D.A.: Past actions hurt Hubbard's claims

LOS ANGELES — On April 4, 2006, then-Beverly Hills Unified School District Supt. Jeffrey Hubbard rode to a Sacramento airport with school board member Myra Lurie and the district's facilities director, Karen Anne Christiansen.

During the car ride, Lurie said, Hubbard said something somewhat inappropriate.

"He said he wanted to find a way to give [Christiansen] more money," Lurie testified on Thursday.

On the witness stand in the Airport Courthouse near Westchester, Lurie told Los Angeles County Superior Court Judge Kathryn Solorzano that Hubbard's remark put her on the spot because he should have discussed a pay raise for a district employee with the school board first.

Prosecutors point to the testimony as another way that Hubbard — now superintendent of the Newport-Mesa Unified School District — tried to curry favor with Christiansen. He is accused of misappropriating $20,000 of Beverly Hills district money to Christiansen without board approval and illegally increasing her car allowance. Christiansen is accused of multiple counts of conflict of interest related to contracts she allegedly gained through her work with the Beverly Hills school district.

That car trip in Sacramento came two months after the second of two illegal, $10,000 stipends were secured for Christiansen by Hubbard, according to prosecutors. This time, Hubbard was trying to clinch a more lucrative contract for her when she would negotiate a new employment deal with the district later in 2006, Hubbard's attorney, Salvatore Ciulla, said outside the courtroom.

Prosecutors said nothing came of that conversation in the car, but it doesn't help Hubbard's claim that any stipends he gave Christiansen were legal and transparent to the district.

Christiansen was under contract with the district, so any pay increases had to come through an amendment to her contract, Lurie testified. Several Beverly Hills school board members this week testified that they never saw a pay increase for Christiansen come across their desk in a meeting agenda.

Hubbard ordered the stipends and a $350 monthly car allowance increase through three memos he sent to the payroll department in late 2005 and early 2006, testified Melody Voyles, the district's former payroll and benefits specialist.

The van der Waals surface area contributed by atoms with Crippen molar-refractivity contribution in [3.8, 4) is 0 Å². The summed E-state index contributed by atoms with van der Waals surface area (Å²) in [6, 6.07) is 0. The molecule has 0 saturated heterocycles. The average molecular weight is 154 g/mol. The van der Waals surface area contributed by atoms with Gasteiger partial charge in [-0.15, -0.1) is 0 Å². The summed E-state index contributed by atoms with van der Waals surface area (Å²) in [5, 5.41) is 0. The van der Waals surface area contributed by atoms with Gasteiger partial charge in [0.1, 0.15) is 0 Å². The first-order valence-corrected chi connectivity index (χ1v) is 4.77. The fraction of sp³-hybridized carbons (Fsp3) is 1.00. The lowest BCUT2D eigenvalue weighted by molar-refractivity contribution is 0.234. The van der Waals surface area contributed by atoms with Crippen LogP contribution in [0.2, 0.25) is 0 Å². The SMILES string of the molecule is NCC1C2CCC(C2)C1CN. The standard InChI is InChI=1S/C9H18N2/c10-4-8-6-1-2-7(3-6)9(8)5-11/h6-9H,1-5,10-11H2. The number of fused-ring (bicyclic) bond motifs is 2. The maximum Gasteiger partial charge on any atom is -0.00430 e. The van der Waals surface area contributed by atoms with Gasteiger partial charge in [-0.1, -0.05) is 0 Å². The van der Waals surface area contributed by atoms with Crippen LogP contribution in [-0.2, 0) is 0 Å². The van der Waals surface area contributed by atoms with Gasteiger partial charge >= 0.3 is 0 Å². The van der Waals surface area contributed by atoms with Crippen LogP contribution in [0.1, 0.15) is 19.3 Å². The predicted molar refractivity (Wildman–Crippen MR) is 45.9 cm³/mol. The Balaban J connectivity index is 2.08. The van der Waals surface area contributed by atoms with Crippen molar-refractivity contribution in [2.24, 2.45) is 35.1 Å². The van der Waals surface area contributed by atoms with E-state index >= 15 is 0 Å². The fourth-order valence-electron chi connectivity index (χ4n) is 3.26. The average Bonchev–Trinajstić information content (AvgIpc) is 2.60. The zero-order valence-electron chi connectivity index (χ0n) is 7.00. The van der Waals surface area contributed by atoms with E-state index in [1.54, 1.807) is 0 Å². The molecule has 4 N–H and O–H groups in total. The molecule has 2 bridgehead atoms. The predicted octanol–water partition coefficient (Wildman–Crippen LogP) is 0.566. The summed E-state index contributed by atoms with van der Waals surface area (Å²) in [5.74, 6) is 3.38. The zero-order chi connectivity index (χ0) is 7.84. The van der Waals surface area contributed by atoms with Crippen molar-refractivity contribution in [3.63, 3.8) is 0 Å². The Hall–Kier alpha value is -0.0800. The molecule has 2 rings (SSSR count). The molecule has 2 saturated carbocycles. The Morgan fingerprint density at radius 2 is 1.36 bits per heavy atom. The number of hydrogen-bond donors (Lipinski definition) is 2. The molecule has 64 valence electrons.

She said she added the money to Christiansen's paychecks as she was directed. The board was never informed.

Prosecutors argue that Christiansen and Hubbard had a relationship during their time together in Beverly Hills. Prosecutors wouldn't specify the nature of their relationship, but contend that it continued after Hubbard became superintendent at Newport-Mesa in July 2006.

Hundreds of pages of e-mails dated between 2005 and 2008, and sent mostly while Hubbard was with Newport-Mesa, show that he and Christiansen exchanged messages ranging from affectionate to risqué. Solorzano will review the copies of the e-mails and consider if those messages offer any motive for Hubbard favoring Christiansen.

Ciulla has said the e-mails were "tongue in cheek."

On Thursday, prosecutors mostly focused on Christiansen. She is accused of using the trust of Beverly Hills district officials to convince them to sign off on construction deals with Johnson Controls Inc. Shortly after the district signed a deal with Johnson Controls, the company signed a contract to work with Christiansen's own energy company on the job — meaning that she benefitted from her own recommendation, according to prosecutors.

Authorities claim that her company netted more than $2 million in the deal.

Solorzano must consider whether prosecutors have enough evidence for Hubbard and Christiansen to stand trial. If convicted, Hubbard likely would get probation because he doesn't have a criminal record and Christiansen could get up to 6 years in prison, officials said.

Testimony is scheduled to resume Friday.

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